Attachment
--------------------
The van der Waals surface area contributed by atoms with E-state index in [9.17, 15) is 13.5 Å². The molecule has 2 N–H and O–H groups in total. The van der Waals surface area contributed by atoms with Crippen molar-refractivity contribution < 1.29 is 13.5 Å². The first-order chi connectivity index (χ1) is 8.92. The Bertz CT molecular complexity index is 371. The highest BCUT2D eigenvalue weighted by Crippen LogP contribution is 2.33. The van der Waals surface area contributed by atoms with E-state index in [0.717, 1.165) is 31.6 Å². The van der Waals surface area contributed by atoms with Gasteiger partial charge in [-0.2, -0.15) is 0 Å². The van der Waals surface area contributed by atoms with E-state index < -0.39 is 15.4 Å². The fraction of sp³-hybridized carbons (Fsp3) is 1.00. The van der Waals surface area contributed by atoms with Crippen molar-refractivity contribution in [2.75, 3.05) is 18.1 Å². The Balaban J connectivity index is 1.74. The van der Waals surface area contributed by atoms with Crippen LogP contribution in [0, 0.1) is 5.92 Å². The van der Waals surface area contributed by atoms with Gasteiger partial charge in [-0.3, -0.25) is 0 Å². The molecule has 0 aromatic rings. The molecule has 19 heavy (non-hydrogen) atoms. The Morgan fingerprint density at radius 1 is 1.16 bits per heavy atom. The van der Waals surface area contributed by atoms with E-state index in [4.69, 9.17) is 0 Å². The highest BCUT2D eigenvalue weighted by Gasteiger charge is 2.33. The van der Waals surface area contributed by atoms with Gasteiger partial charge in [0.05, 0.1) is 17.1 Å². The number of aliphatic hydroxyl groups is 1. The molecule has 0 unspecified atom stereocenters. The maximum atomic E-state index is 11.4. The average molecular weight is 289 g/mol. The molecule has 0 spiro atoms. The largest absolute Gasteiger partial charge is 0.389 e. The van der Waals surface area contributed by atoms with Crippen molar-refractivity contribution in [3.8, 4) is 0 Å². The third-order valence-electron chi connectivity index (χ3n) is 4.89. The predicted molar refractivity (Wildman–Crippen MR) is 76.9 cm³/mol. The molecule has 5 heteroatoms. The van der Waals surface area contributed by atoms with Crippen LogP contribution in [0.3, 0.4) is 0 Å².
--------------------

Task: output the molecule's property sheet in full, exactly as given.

The van der Waals surface area contributed by atoms with E-state index in [9.17, 15) is 13.5 Å². The molecule has 2 N–H and O–H groups in total. The van der Waals surface area contributed by atoms with Crippen molar-refractivity contribution < 1.29 is 13.5 Å². The first-order chi connectivity index (χ1) is 8.92. The Bertz CT molecular complexity index is 371. The highest BCUT2D eigenvalue weighted by Crippen LogP contribution is 2.33. The van der Waals surface area contributed by atoms with E-state index in [0.717, 1.165) is 31.6 Å². The van der Waals surface area contributed by atoms with Gasteiger partial charge in [-0.2, -0.15) is 0 Å². The van der Waals surface area contributed by atoms with E-state index < -0.39 is 15.4 Å². The fraction of sp³-hybridized carbons (Fsp3) is 1.00. The van der Waals surface area contributed by atoms with Crippen molar-refractivity contribution in [2.75, 3.05) is 18.1 Å². The Balaban J connectivity index is 1.74. The van der Waals surface area contributed by atoms with Crippen LogP contribution in [0, 0.1) is 5.92 Å². The van der Waals surface area contributed by atoms with Gasteiger partial charge in [-0.3, -0.25) is 0 Å². The molecule has 0 aromatic rings. The molecule has 19 heavy (non-hydrogen) atoms. The Morgan fingerprint density at radius 1 is 1.16 bits per heavy atom. The van der Waals surface area contributed by atoms with E-state index in [4.69, 9.17) is 0 Å². The highest BCUT2D eigenvalue weighted by Gasteiger charge is 2.33. The van der Waals surface area contributed by atoms with Gasteiger partial charge in [0.05, 0.1) is 17.1 Å². The number of aliphatic hydroxyl groups is 1. The molecule has 0 unspecified atom stereocenters. The maximum atomic E-state index is 11.4. The average molecular weight is 289 g/mol. The molecule has 0 spiro atoms. The largest absolute Gasteiger partial charge is 0.389 e. The van der Waals surface area contributed by atoms with Crippen molar-refractivity contribution in [3.8, 4) is 0 Å². The third-order valence-electron chi connectivity index (χ3n) is 4.89. The predicted molar refractivity (Wildman–Crippen MR) is 76.9 cm³/mol. The molecule has 5 heteroatoms. The van der Waals surface area contributed by atoms with Crippen LogP contribution in [0.3, 0.4) is 0 Å².